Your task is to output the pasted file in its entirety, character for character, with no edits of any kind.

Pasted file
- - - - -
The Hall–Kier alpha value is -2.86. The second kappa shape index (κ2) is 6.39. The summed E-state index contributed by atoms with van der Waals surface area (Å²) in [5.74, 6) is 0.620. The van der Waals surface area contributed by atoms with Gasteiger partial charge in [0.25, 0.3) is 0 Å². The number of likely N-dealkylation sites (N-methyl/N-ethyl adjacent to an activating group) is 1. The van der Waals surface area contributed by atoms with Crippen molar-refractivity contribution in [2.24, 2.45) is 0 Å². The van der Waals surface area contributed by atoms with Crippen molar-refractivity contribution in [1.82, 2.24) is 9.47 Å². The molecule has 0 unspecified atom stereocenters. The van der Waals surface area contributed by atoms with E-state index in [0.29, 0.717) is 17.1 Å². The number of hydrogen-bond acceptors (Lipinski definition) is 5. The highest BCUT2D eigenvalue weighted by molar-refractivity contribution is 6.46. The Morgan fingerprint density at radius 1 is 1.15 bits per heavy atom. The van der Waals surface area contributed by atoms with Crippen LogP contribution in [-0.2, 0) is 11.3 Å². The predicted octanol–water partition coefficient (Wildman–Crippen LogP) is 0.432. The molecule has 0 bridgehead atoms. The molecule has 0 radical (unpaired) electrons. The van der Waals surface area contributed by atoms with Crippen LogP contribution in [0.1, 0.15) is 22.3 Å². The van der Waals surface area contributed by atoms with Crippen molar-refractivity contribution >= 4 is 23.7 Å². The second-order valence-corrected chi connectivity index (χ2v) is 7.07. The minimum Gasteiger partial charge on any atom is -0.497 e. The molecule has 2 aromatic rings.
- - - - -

The Hall–Kier alpha value is -2.86. The second kappa shape index (κ2) is 6.39. The summed E-state index contributed by atoms with van der Waals surface area (Å²) in [5.74, 6) is 0.620. The van der Waals surface area contributed by atoms with Gasteiger partial charge in [0.25, 0.3) is 0 Å². The number of likely N-dealkylation sites (N-methyl/N-ethyl adjacent to an activating group) is 1. The van der Waals surface area contributed by atoms with Crippen molar-refractivity contribution in [2.24, 2.45) is 0 Å². The van der Waals surface area contributed by atoms with Crippen molar-refractivity contribution in [1.82, 2.24) is 9.47 Å². The molecule has 0 unspecified atom stereocenters. The van der Waals surface area contributed by atoms with E-state index in [0.29, 0.717) is 17.1 Å². The number of hydrogen-bond acceptors (Lipinski definition) is 5. The highest BCUT2D eigenvalue weighted by molar-refractivity contribution is 6.46. The Morgan fingerprint density at radius 1 is 1.15 bits per heavy atom. The van der Waals surface area contributed by atoms with Crippen LogP contribution in [-0.2, 0) is 11.3 Å². The predicted octanol–water partition coefficient (Wildman–Crippen LogP) is 0.432. The molecule has 0 bridgehead atoms. The molecule has 0 radical (unpaired) electrons. The van der Waals surface area contributed by atoms with Crippen LogP contribution in [0.1, 0.15) is 22.3 Å². The van der Waals surface area contributed by atoms with Crippen molar-refractivity contribution >= 4 is 23.7 Å². The second-order valence-corrected chi connectivity index (χ2v) is 7.07. The minimum Gasteiger partial charge on any atom is -0.497 e. The molecule has 2 aromatic rings.